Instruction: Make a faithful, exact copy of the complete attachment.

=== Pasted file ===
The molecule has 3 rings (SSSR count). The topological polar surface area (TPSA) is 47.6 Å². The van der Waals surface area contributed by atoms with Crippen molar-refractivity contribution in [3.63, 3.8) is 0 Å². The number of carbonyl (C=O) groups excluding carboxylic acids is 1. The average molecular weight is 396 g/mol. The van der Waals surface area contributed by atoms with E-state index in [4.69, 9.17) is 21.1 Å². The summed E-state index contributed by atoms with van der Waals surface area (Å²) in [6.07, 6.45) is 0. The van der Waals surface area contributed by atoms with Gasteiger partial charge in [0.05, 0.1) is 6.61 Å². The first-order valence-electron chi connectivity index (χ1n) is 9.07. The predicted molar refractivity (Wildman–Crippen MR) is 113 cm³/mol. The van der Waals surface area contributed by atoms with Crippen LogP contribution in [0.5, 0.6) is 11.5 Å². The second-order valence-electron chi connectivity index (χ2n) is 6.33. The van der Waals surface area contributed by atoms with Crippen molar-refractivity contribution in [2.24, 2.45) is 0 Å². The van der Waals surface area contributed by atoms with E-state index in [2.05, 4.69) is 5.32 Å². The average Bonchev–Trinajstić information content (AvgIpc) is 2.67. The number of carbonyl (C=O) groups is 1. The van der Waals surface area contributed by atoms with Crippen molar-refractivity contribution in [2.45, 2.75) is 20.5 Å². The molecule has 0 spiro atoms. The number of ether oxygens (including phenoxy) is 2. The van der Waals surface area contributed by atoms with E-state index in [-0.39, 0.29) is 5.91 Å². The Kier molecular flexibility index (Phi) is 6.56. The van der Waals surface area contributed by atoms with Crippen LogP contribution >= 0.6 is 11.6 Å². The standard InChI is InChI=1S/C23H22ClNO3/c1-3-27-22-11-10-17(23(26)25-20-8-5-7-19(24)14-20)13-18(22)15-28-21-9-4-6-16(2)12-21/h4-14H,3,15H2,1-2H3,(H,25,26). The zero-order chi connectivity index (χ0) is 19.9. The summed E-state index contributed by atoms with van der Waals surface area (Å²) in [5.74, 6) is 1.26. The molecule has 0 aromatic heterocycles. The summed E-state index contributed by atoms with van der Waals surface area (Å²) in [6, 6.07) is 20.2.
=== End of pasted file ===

The molecule has 3 rings (SSSR count). The topological polar surface area (TPSA) is 47.6 Å². The van der Waals surface area contributed by atoms with Crippen molar-refractivity contribution in [3.63, 3.8) is 0 Å². The number of carbonyl (C=O) groups excluding carboxylic acids is 1. The average molecular weight is 396 g/mol. The van der Waals surface area contributed by atoms with E-state index in [4.69, 9.17) is 21.1 Å². The summed E-state index contributed by atoms with van der Waals surface area (Å²) in [6.07, 6.45) is 0. The van der Waals surface area contributed by atoms with Gasteiger partial charge in [0.05, 0.1) is 6.61 Å². The first-order valence-electron chi connectivity index (χ1n) is 9.07. The predicted molar refractivity (Wildman–Crippen MR) is 113 cm³/mol. The van der Waals surface area contributed by atoms with Crippen LogP contribution in [0.5, 0.6) is 11.5 Å². The second-order valence-electron chi connectivity index (χ2n) is 6.33. The van der Waals surface area contributed by atoms with Crippen molar-refractivity contribution in [2.24, 2.45) is 0 Å². The van der Waals surface area contributed by atoms with E-state index in [2.05, 4.69) is 5.32 Å². The average Bonchev–Trinajstić information content (AvgIpc) is 2.67. The number of carbonyl (C=O) groups is 1. The van der Waals surface area contributed by atoms with Crippen molar-refractivity contribution in [2.45, 2.75) is 20.5 Å². The molecule has 0 spiro atoms. The number of ether oxygens (including phenoxy) is 2. The van der Waals surface area contributed by atoms with E-state index in [-0.39, 0.29) is 5.91 Å². The Kier molecular flexibility index (Phi) is 6.56. The van der Waals surface area contributed by atoms with Crippen LogP contribution >= 0.6 is 11.6 Å². The standard InChI is InChI=1S/C23H22ClNO3/c1-3-27-22-11-10-17(23(26)25-20-8-5-7-19(24)14-20)13-18(22)15-28-21-9-4-6-16(2)12-21/h4-14H,3,15H2,1-2H3,(H,25,26). The zero-order chi connectivity index (χ0) is 19.9. The summed E-state index contributed by atoms with van der Waals surface area (Å²) in [5.74, 6) is 1.26. The molecule has 0 aromatic heterocycles. The summed E-state index contributed by atoms with van der Waals surface area (Å²) in [6, 6.07) is 20.2.